Issue 28 At the Table

Issue 28

Either for training, racing, or just riding, the big meal after an event, or stuffing a sandwich in a jersey, our rides depend on what we eat. Issue 28 drops today on iTunes and the Web, and costs $4.00 an issue or $16.00 for an annual subscription.

Mark V at InterBike 2015: Bring on the fat skinny tubeless

After a three year absence from InterBike, I decided that rather than aimlessly roaming the labyrinth of booths I would purposely seek out only the product in which I already had interest. Now that cyclocross season is on and the disc brake question already decided, we can go back to the cyclocross racers traditionally fave topic: tyres. Specifically, I wanted to see what was available now that the majority of companies had finally gotten onto the tubeless bandwagon.

Tubeless tyre development has been annoyingly misguided when it comes to non-mountainbike applications. Whether it be road, cyclocross, or the newest trend of gravel” (aka “all-road”, “adventure”), several companies or collaborations thereof have tried to bend the industry to their own design parameters but have fallen short of re-making the market in their own image. To date several similar and (in practice mostly interchangeable) standards have emerged. Shimano and Hutchinson pioneered road tubeless as a rigidly defined set of standards for rims and tyres which have nonetheless proven heavy and overly demanding on rim/tyre bead tolerances while also tethered to now-outdated fashions of (narrow) rim width. Ultimately the market has mostly abandoned the original road tubeless standard for tyres bigger than 28mm in favour of lighter and more forgiving designs, though the downside is that theres not much to reign in varying tolerances across the industry. Regardless, the newer designs mostly rely on liquid sealant to prevent air leakage and a contoured well inside the rims tyre cavity to aid in seating the tyre bead. These tyres are variously named tubeless ready, sealant compatible, and now tubeless easy among other phrases. The rims that they best fit have been heavily influenced by Stans NoTubes wildly popular rim designs.

Schwalbe S-One 30mm road tubeless tyre

Schwalbe Paris-Roubaix worthy S-One 30mm tubeless clincher

Initially developed more than a decade ago, the original road tubeless standard was designed around 23mm road racing tyres and ~20mm wide (~16 internal width) rims, typical at the time. Keep in mind that this predates the big cyclocross boom that came in the later 00s, so 30mm plus tyres were not at all at the forefront of product development. As cyclocross became an important segment, many innovators were eager to apply the knowledge and lessons gained with tubeless in the mountainbike realm. Now with the fast growing interest in so-called gravel bikes, theres even more potential to capitalize on tubeless in wider casings. In fact, the once assumed racing standard of 23mm race tyres has rapidly been losing favour to 25mm, and all recent road rim designs have drifted towards 23-25mm (external) width rims.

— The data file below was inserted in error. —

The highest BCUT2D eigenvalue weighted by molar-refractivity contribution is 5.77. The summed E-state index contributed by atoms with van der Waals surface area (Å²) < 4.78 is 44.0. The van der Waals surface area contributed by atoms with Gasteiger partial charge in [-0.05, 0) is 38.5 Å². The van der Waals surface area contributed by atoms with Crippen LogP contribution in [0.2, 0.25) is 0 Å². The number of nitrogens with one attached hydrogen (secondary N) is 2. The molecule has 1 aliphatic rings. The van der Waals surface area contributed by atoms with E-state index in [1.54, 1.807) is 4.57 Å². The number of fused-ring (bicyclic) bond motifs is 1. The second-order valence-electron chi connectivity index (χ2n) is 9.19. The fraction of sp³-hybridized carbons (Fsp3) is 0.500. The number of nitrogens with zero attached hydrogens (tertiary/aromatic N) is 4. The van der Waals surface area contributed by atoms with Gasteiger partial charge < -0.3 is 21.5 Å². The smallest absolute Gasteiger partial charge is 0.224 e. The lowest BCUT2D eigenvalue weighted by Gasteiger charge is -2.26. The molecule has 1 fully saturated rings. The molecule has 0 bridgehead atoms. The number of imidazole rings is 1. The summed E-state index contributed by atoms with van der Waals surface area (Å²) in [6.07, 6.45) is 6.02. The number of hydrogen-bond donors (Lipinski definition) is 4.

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A Mobile Social Edit

So much going on this year during the Mobile Social, for our tenth anniversary, check this edit!

Mobile Social Interbike 15 Photos

On the Strip

On the Strip

The 10th edition of the Mobile Social Interbike rode the Strip from Mandalay Bay to downtown Las Vegas and it was more chaotic than controlled this year because of the ebike continent zooming around, distracting participants from the planned route. All part of the action though and Green Guru calliope anchored the ride. When the front groups stopped to wonder where everyone else was, all they had to do was listen for the bass sounds, and there the rest of the ride was.


Folding Wheelie

As I posted, upon arrival at Interbike the first thing I saw was the Yendra Bootlegger, and two of those led us out like reverse rickshaw/bike chariots, and offered the best seats in the house. Other notable rides included a penny farthing, chain chopper, and a fatbike tandem.

Green Gurus music bike

Green Guru boom bike

We hope you join Tern, New Belgium, Green Guru, and us for the 11th edition in 2016. It’s the best part of the show; at least we think so.

View the rest of the photos on G+.

On Our Tenth Anniversary

These Strip rides in Vegas are always like a club Stefon, Weekend Update’s city correspondent, would visit. Welcoming all to ride with us, and starting at Mandalay before ending up downtown, there’s the controlled chaos of the group in a Las Vegas boulevard lane. Filling that lane for blocks are a cast of characters doing wheelies, on fixies, funky freaks, zooming eBikes, low choppers, adult-size big wheels, retro road bikes, folders, and even a 36-inch mountain bike followed by a 3-wheeled cargo trike.

We’ve seen it all and then some in the hour or so the ride takes. About 1/2 way along the route, Hammer and Cycle joins us from Dino’s and it gets even weirder with denim, leather, and cruisers riding by clubs attended by “sunburnt drifters with soapsuds beards.”

We haven’t seen Furkles, Jewpids, human bathmats, Teddy Graham people, or Gizblow the Coked-Up Gremlin, but there’s always next year! And we hope you join Tern, New Belgium, Green Guru, and us.

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